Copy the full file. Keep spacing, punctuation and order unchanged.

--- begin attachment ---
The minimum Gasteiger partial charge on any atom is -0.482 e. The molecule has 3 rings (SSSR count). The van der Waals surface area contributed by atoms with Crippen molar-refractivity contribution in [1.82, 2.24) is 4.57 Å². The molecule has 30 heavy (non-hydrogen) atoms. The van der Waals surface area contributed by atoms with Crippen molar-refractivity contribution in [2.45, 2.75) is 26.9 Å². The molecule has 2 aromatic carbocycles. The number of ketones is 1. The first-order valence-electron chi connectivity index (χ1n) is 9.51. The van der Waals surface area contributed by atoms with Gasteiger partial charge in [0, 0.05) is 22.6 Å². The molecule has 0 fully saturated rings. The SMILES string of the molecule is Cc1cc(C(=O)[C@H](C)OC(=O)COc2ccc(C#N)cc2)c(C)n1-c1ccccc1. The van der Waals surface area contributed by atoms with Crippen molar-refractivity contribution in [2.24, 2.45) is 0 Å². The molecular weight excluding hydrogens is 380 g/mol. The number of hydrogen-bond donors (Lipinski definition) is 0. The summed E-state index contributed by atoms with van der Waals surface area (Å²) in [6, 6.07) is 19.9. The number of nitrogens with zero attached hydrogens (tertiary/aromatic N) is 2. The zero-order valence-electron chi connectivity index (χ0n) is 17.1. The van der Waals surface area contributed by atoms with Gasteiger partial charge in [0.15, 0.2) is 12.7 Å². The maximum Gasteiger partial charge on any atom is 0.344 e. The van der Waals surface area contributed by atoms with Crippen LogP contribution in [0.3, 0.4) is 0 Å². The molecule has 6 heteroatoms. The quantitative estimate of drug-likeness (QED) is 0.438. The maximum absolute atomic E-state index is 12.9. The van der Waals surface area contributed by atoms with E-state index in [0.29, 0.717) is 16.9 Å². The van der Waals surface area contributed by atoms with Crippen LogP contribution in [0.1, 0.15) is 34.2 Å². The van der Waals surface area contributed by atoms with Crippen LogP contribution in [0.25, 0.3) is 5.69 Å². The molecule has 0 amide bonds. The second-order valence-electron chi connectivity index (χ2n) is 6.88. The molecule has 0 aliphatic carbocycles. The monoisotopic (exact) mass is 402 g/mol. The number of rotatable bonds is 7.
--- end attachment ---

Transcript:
The minimum Gasteiger partial charge on any atom is -0.482 e. The molecule has 3 rings (SSSR count). The van der Waals surface area contributed by atoms with Crippen molar-refractivity contribution in [1.82, 2.24) is 4.57 Å². The molecule has 30 heavy (non-hydrogen) atoms. The van der Waals surface area contributed by atoms with Crippen molar-refractivity contribution in [2.45, 2.75) is 26.9 Å². The molecule has 2 aromatic carbocycles. The number of ketones is 1. The first-order valence-electron chi connectivity index (χ1n) is 9.51. The van der Waals surface area contributed by atoms with Gasteiger partial charge in [0, 0.05) is 22.6 Å². The molecule has 0 fully saturated rings. The SMILES string of the molecule is Cc1cc(C(=O)[C@H](C)OC(=O)COc2ccc(C#N)cc2)c(C)n1-c1ccccc1. The van der Waals surface area contributed by atoms with Crippen molar-refractivity contribution in [2.24, 2.45) is 0 Å². The molecular weight excluding hydrogens is 380 g/mol. The number of hydrogen-bond donors (Lipinski definition) is 0. The summed E-state index contributed by atoms with van der Waals surface area (Å²) in [6, 6.07) is 19.9. The number of nitrogens with zero attached hydrogens (tertiary/aromatic N) is 2. The zero-order valence-electron chi connectivity index (χ0n) is 17.1. The van der Waals surface area contributed by atoms with Gasteiger partial charge in [0.15, 0.2) is 12.7 Å². The maximum Gasteiger partial charge on any atom is 0.344 e. The van der Waals surface area contributed by atoms with Crippen LogP contribution in [0.3, 0.4) is 0 Å². The molecule has 6 heteroatoms. The quantitative estimate of drug-likeness (QED) is 0.438. The maximum absolute atomic E-state index is 12.9. The van der Waals surface area contributed by atoms with E-state index in [0.29, 0.717) is 16.9 Å². The van der Waals surface area contributed by atoms with Crippen LogP contribution in [0.1, 0.15) is 34.2 Å². The van der Waals surface area contributed by atoms with Crippen LogP contribution in [0.25, 0.3) is 5.69 Å². The molecule has 0 amide bonds. The second-order valence-electron chi connectivity index (χ2n) is 6.88. The molecule has 0 aliphatic carbocycles. The monoisotopic (exact) mass is 402 g/mol. The number of rotatable bonds is 7.